I’m happy to have “We Will Not All Be Saved,” an excerpt from my memoir-in-progress, included in the current issue of Union Station Magazine.
I cannot see them from the window of my hotel room, but wildfires are flaring out of control at the edge of Austin. Walking away from what I cannot see and slipping back into bed, I pull the newspaper off of the nightstand. “The Bastrop Wildfire has claimed 800 homes.” Attempting to match what is being reported to what I am seeing, I turn back to the window.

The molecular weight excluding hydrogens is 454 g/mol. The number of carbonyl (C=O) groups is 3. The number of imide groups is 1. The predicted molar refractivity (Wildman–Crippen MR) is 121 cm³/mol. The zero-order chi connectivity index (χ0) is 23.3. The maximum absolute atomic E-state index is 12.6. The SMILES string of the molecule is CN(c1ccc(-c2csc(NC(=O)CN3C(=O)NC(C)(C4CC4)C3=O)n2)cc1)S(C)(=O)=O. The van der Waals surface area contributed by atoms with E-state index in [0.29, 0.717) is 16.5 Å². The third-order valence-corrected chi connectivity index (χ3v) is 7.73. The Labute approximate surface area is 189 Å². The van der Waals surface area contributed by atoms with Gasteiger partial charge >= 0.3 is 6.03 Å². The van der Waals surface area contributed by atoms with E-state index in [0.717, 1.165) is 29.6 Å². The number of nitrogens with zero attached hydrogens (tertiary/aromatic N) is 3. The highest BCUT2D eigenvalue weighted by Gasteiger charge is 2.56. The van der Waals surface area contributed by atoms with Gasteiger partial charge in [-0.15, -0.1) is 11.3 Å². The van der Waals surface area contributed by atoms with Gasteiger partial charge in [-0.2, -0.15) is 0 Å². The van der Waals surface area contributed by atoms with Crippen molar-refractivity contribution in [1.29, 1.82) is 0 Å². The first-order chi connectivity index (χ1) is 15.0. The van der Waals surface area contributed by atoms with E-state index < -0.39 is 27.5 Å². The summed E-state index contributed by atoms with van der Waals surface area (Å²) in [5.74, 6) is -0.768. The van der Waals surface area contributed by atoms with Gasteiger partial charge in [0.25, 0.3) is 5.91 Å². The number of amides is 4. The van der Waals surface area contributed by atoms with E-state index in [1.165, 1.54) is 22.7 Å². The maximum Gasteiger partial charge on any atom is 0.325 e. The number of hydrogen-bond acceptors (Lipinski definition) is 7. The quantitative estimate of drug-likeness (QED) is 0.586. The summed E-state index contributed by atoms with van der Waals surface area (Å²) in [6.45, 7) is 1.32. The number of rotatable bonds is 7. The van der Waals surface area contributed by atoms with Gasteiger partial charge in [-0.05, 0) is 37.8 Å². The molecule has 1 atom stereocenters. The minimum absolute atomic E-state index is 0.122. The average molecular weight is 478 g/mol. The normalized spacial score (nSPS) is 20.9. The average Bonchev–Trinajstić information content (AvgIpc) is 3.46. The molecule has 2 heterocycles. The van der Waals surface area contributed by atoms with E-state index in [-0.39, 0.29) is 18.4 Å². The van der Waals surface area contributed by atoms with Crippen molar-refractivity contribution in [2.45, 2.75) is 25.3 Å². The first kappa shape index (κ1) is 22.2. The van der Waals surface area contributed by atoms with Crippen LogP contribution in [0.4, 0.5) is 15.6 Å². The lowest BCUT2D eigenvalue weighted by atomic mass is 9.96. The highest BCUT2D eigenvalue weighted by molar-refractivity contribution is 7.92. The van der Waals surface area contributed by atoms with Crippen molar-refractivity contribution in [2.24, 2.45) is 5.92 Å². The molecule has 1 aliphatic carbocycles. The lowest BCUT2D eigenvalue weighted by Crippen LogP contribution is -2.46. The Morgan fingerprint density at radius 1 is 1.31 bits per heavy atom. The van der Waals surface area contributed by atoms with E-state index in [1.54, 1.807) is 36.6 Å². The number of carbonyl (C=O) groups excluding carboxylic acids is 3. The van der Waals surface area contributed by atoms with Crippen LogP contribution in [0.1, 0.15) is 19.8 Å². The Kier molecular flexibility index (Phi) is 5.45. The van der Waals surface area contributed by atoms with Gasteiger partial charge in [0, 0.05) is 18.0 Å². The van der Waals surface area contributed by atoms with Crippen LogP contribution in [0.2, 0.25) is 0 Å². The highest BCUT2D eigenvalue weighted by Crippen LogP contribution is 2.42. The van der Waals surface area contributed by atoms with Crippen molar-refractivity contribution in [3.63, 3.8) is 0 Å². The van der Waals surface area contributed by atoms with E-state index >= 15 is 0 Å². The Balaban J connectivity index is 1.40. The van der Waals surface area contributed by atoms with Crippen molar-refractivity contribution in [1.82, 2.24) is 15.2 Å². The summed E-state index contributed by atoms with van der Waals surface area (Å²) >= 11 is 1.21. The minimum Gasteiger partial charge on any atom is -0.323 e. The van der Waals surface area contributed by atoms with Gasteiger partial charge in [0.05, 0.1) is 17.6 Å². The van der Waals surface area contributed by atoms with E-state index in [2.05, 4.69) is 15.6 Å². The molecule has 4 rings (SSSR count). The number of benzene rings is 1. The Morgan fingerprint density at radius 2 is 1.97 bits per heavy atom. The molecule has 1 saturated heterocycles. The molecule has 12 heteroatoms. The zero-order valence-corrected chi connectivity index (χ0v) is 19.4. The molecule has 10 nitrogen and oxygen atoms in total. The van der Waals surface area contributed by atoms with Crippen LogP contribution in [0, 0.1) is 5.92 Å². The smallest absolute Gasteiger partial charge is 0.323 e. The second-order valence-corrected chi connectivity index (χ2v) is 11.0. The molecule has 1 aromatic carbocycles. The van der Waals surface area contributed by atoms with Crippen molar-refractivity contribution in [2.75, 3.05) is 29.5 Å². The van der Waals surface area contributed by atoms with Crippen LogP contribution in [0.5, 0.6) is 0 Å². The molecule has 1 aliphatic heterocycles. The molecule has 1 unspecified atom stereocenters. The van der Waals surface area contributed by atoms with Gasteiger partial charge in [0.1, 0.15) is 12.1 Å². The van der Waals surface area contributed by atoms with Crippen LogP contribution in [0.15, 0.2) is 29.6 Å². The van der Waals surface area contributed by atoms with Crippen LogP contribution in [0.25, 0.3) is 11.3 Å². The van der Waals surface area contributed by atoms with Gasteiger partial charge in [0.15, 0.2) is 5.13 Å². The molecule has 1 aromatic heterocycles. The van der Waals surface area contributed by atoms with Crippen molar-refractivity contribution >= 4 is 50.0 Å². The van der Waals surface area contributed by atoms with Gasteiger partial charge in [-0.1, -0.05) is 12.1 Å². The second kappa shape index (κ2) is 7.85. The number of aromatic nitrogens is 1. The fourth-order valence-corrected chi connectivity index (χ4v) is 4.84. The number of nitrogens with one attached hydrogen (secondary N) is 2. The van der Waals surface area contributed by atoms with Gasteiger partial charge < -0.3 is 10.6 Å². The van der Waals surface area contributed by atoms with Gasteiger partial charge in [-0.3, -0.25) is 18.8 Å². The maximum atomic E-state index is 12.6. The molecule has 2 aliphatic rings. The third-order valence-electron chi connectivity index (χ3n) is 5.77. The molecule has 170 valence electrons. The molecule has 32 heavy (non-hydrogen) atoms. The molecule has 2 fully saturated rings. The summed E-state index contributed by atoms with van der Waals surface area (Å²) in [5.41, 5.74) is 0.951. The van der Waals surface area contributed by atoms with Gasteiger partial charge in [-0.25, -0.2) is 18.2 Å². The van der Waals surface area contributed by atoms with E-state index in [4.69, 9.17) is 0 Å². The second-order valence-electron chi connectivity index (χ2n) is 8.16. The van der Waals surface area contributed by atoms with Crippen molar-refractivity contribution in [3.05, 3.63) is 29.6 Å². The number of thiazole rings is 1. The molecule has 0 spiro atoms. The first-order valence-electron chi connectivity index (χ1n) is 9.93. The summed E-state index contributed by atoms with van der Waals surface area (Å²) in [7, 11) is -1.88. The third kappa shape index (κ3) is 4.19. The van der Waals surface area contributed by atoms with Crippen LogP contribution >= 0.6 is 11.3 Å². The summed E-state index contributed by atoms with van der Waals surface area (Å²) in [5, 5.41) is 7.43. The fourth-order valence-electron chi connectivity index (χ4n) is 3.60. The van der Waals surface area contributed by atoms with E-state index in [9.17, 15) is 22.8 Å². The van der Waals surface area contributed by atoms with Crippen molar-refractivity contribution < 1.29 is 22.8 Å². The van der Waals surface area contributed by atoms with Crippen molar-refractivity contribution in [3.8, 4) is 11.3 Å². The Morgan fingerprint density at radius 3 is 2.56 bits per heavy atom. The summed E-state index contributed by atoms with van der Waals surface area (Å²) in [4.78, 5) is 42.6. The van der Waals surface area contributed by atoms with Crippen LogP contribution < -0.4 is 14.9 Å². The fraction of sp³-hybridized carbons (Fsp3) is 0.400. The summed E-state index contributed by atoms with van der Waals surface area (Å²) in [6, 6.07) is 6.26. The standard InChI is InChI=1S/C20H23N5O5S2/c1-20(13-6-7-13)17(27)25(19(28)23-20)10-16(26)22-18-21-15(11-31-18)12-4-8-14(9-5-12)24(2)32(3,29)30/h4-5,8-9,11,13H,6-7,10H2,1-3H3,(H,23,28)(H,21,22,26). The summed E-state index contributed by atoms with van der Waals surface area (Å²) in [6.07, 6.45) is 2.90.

The only cloud in the sky looks like Monet himself put it there. An airplane draws a thin white line as it flies from one corner of the window to the other. Some of the plane’s passengers are likely looking at the fires right now. A few days ago, while flying into Austin myself, I looked out of my window to see walls of white smoke rising up from the edges of burning fields. Places where the fires had already been snuffed out were marked by acre-wide patches of charred grass. Staring at the scorched terrain, I thought wounds and what it takes for wounds to become scars.
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